FIG. 1 is a simplified logic block diagram of a delay locked loop (“DLL”) circuit for use, for example, in a double data rate (“DDR”) dynamic random access memory (“DRAM”) device;

FIG. 2 is a detailed schematic diagram of a voltage controlled delay inverter circuit forming a portion of the voltage controlled delay line circuit of the DLL circuit of FIG. 1;

FIG. 3 is a detailed schematic diagram of an exemplary fast/slow latch circuit as illustrated in FIG. 1 for generating a latched fast signal (“FSTL”) and a latched slow signal (“SLWL”) from the “Go Fast” (“FST”) and “Go Slow” (“SLW”) respectively received from the phase detector;

FIG. 4A is a detailed schematic diagram of a fine tuning delay line circuit forming a portion of the fixed delay line circuit illustrated in FIG. 1;

FIG. 4B is a detailed schematic diagram of a portion of the fixed delay line circuit as illustrated in FIG. 1 coupled between the voltage controlled delay line and one input of the phase detector; and

FIG. 5 is a detailed schematic diagram of an exemplary embodiment of the phase detector illustrated in FIG. 1 for generating the “Go Fast” and “Go Slow” signals to the fast/slow latch circuit in accordance with the phase relationship between a pair of clock input signals.

DESCRIPTION OF A PREFERRED EMBODIMENT

With reference now to FIG. 1, a simplified logic block diagram of a delay locked loop (“DLL”) circuit 10 is shown for use, for example, in a double data rate (“DDR”) dynamic random access memory (“DRAM”) device. The DLL circuit 10 receives a clock signal input on line 12 forming one input to a phase detector 14. The phase detector 14 provides inputs to a fast/slow latch circuit 16 in the form of a “Go Fast” (“FST”) signal on line 18 and a “Go Slow” (“SLW”) signal on line 20.

In turn, the fast/slow latch circuit 16 provides a latched fast signal (“FSTL”) on line 22 and latched slow signal (“SLWL”) on line 24 for input to a delay voltage control circuit 26. The delay voltage control circuit 26 provides a VR signal on output line 28 and VC signal on output line 30 for input to a voltage controlled delay line circuit 32. The voltage controlled delay line circuit 32 supplies a signal on line 34 for input to a fixed delay line circuit 36 which provides a synchronous (“sync”) clock output on line 38 which is also fed back to a second input of the phase detector 14. The voltage controlled delay line circuit 32 is disclosed in more detail in the aforementioned co-pending patent application.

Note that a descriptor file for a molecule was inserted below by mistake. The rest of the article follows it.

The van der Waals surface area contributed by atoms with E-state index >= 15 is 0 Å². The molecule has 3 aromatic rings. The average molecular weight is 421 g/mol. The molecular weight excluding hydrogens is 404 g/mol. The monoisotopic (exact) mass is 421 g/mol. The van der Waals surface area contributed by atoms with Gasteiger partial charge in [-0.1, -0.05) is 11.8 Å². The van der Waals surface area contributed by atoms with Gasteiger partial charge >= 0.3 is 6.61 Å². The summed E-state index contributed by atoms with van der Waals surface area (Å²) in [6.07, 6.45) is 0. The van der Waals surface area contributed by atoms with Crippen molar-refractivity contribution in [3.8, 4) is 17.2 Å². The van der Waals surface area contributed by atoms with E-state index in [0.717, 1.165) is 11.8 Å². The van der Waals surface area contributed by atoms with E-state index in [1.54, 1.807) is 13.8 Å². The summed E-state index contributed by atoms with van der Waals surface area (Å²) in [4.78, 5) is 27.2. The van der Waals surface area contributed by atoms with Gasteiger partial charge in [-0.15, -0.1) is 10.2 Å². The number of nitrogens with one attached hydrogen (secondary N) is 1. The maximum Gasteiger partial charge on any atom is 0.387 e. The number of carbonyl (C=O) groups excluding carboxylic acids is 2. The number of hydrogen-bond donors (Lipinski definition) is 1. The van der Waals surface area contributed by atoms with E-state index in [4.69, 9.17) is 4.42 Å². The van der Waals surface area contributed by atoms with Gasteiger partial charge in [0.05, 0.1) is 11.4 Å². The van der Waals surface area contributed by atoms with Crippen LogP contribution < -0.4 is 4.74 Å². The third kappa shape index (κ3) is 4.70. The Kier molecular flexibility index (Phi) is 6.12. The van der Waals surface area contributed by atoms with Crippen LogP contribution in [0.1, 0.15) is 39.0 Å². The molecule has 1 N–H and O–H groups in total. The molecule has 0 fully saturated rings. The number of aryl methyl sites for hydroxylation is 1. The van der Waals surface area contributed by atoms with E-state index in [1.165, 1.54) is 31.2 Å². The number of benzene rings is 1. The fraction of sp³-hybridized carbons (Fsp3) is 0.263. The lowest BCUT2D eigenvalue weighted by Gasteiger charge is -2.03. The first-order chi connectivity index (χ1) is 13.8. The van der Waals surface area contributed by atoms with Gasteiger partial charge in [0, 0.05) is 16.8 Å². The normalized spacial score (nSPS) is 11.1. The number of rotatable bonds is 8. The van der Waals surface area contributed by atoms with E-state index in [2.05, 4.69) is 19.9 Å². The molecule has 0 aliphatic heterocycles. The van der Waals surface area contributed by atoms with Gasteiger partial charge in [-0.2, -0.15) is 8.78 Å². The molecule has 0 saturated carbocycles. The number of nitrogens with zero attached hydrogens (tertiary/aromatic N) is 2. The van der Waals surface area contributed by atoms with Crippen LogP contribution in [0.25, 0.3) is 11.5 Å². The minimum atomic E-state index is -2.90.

In operation, the phase detector 14 determines the relative phase between the clock signal on line 12 and the sync clock signal on line 38 and adjusts the control voltages VC and VR going to the voltage controlled delay line circuit 32 until the two clock signals are in phase. The fast/slow latch circuit 16 generates a pulse on one of the latched signal lines 22, 24 when a delay adjustment is required that is used to make adjustments to the control voltages VC and VR. The width of this pulse varies with the magnitude of the phase difference between the clock and sync clock signals such that the changes are larger when the phase difference is large and smaller when the difference becomes smaller.

With reference additionally now to FIG. 2, a schematic diagram of a voltage controlled delay inverter circuit 32A is illustrated forming a portion of the voltage controlled delay line circuit 32 of the DLL circuit 10 of FIG. 1. In a particular embodiment of the present invention for use, for example, in a 64Meg DDR DRAM memory device, twenty series connected voltage control delay inverter circuits 32A may be used to form the voltage controlled delay line circuit 32 while twenty four fixed delay circuits may be used to form the fixed delay line circuit 36.

Each of the voltage controlled delay inverter circuits 32A receives the VC and VR control voltage signals as inputs on lines 30 and 28 respectively. An input to each successive one of the circuits 32A is received on line 40. The circuits 32A comprise a pair of series connected CMOS transistors strings comprising P-channel transistors 42 and 44 coupling a supply voltage (“VCC”) to circuit ground through N-channel transistors 46 and 48. Similarly, P-channel transistors 54 and 56 couple VCC to circuit ground through N-channel transistors 58 and 60.